Matching Items (5)

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Performance Modeling of a Concentrating Photovoltaic Two-Axis Tracker

Description

The purpose of this research is to study the effect of angle of acceptance and mechanical control system noise on the power available to a two-axis solar concentrating photovoltaic (CPV)

The purpose of this research is to study the effect of angle of acceptance and mechanical control system noise on the power available to a two-axis solar concentrating photovoltaic (CPV) system. The efficiency of a solar CPV system is greatly dependent on the accuracy of the tracking system because a strong focal point is needed to concentrate incident solar irradiation on the small, high efficiency cells. The objective of this study was to evaluate and quantify tracking accuracy for a performance model which would apply to similar two-axis systems. An analysis comparing CPV to traditional solar photovoltaics from an economic standpoint was conducted as well to evaluate the viability of emerging CPV technology. The research was performed using two calibrated solar radiation sensors mounted on the plane of the tracking system, normal to the sun. One sensor is held at a constant, normal angle (0 degrees) and the other is varied by a known interior angle in the range of 0 degrees to 10 degrees. This was to study the magnitude of the decrease in in irradiance as the angle deviation increases. The results show that, as the interior angle increases, the solar irradiance and thus available power available on the focal point will decrease roughly at a parabolic rate, with a sharp cutoff point at angles greater than 5 degrees. These findings have a significant impact on CPV system tracking mechanisms, which require high precision tracking in order to perform as intended.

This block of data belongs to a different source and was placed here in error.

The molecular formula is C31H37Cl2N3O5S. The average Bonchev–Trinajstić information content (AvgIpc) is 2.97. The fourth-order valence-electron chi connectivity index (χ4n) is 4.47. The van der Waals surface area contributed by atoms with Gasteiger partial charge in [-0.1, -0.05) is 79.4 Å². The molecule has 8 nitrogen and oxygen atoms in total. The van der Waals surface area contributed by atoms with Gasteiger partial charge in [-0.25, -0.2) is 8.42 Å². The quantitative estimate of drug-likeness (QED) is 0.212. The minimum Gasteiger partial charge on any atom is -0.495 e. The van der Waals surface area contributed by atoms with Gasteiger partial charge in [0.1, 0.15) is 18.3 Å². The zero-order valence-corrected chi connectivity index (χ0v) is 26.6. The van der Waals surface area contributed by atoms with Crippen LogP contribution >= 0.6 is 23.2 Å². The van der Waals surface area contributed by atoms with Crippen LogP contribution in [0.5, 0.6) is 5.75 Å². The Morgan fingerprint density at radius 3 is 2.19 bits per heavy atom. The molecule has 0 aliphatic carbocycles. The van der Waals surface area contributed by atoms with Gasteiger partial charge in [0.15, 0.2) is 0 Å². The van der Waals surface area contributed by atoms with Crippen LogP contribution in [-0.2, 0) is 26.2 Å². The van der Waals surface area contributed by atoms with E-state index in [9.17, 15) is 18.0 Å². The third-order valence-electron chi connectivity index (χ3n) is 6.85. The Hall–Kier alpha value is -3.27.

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Created

Date Created
  • 2017-05

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Algorithms for Tracking with a Foveal Sensor

Description

Foveal sensors employ a small region of high acuity (the foveal region) surrounded by a periphery of lesser acuity. Consequently, the output map that describes their sensory acuity is nonlinear,

Foveal sensors employ a small region of high acuity (the foveal region) surrounded by a periphery of lesser acuity. Consequently, the output map that describes their sensory acuity is nonlinear, rendering the vast corpus of linear system theory inapplicable immediately to the state estimation of a target being tracked by such a sensor. This thesis treats the adaptation of the Kalman filter, an iterative optimal estimator for linear-Gaussian dynamical systems, to enable its application to the nonlinear problem of foveal sensing. Results of simulations conducted to evaluate the effectiveness of this algorithm in tracking a target are presented, culminating in successful tracking for motion in two dimensions.

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Created

Date Created
  • 2015-05

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Habit Tracking: Is It Making You "Healthier?"